The founder of the Glastonbury Festival has said this year's three-day event has been a "fantastic weekend".
Speaking to journalists, Michael Eavis praised the spirit of festival-goers who have once again had to endure the rain and mud now heavily-associated with Glastonbury.
The 71-year-old, who organised his first musical festival on his Somerset farm 37 years ago, said: "It's gone well, it's gone very, very well in spite of the rain and in spite of the mud.
"It's a pity about the rain but then the rain does seem to be a regular feature of the English summer now, so the festival compensates for it," he claimed.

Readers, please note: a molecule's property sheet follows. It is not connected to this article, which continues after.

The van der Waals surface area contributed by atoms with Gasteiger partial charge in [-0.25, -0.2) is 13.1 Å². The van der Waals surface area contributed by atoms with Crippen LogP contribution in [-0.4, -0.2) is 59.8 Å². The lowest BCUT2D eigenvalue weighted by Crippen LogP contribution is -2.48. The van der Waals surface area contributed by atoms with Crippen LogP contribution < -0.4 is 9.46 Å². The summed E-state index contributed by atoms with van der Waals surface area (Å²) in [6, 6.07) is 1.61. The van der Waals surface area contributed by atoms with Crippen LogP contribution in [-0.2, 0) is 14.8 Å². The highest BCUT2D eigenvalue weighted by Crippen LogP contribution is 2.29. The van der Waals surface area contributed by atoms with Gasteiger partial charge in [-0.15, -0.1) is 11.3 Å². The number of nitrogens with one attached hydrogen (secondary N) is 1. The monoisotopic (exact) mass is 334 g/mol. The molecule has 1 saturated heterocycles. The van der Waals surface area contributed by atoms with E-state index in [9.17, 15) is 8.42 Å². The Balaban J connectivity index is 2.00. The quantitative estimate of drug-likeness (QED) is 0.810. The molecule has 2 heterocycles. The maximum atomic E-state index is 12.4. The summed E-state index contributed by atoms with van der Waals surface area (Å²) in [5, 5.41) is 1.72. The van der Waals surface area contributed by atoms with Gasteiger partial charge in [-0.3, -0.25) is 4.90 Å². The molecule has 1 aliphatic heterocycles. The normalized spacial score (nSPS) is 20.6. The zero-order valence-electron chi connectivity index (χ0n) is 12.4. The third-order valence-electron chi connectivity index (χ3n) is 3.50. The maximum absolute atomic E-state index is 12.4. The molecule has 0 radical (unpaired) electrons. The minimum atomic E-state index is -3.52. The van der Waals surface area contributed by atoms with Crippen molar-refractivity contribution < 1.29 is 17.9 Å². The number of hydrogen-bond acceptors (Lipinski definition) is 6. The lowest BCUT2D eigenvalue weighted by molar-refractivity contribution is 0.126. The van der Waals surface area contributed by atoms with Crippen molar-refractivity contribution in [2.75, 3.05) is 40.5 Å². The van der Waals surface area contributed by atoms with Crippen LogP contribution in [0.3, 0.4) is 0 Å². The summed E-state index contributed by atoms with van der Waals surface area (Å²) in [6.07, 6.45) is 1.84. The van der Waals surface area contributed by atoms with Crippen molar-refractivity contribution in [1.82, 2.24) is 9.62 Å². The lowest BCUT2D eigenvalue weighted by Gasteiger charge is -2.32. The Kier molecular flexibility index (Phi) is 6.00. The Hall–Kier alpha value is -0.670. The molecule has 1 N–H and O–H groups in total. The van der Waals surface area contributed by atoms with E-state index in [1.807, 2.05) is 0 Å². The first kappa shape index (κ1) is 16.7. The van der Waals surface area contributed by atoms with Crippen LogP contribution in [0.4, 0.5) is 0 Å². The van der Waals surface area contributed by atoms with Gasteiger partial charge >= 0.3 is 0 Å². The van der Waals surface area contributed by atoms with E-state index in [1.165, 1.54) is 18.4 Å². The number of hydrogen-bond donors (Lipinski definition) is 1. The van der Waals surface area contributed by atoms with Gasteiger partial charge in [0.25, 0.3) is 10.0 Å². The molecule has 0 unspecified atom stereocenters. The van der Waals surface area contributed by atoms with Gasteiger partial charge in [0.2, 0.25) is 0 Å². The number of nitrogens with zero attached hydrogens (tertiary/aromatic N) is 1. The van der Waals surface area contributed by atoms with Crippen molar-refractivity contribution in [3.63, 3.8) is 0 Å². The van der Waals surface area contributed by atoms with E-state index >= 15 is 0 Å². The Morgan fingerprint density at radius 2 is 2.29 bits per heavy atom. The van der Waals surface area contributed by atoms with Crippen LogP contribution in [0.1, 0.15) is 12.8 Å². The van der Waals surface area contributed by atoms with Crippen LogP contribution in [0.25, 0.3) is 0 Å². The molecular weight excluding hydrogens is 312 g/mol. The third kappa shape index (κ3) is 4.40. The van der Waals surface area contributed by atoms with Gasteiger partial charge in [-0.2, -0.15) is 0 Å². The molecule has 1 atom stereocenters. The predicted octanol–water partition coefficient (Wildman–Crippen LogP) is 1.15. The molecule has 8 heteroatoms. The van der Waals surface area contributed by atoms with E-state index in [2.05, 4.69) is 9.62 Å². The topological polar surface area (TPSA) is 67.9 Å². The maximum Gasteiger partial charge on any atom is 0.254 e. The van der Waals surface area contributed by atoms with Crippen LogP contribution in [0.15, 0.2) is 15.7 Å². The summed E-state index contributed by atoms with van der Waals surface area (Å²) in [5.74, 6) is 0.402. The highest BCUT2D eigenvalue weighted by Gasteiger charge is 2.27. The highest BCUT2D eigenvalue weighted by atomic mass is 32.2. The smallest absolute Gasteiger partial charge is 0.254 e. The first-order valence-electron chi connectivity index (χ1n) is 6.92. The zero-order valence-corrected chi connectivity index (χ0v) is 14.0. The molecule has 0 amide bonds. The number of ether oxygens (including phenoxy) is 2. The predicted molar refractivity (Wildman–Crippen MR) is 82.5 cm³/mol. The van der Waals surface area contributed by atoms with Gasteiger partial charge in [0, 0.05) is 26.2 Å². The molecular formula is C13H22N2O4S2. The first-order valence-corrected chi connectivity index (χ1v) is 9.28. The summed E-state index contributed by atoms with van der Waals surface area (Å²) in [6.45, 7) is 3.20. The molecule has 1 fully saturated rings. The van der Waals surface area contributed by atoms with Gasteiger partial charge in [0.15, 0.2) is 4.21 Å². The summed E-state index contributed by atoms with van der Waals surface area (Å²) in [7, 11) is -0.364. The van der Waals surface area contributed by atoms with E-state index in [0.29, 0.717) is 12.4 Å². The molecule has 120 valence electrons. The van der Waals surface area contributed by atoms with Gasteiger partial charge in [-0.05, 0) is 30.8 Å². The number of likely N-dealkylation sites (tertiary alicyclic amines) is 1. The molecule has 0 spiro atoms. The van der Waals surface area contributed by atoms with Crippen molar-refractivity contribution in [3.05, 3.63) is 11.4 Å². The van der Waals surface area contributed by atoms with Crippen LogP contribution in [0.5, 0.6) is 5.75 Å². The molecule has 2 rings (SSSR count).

"Someone phoned me from Spain and said they would swap all the sun for the Glastonbury culture."
The 177,500 people that attended the festival this year have been treated to headline performances from Arctic Monkeys, Kasabian and Paul Weller, with Dame Shirley Bassey, Kaiser Chiefs and The Who closing the event tonight.
But during last night's set by The Killers on the Pyramid stage, hundreds of festival-goers complained they were unable to hear the band properly, leading to Mr Eavis to say he was "sorry about the sound".
"I was disappointed with it and I'm looking to move to a different system for next year."
The festival founder also confirmed he had lined up two headline acts for next year's event but refused to be drawn into naming names, although he confirmed that neither was U2 or Muse.
Despite the mud and sound problems, a local councillor said that the festival would receive "close to ten out of ten" for organisation.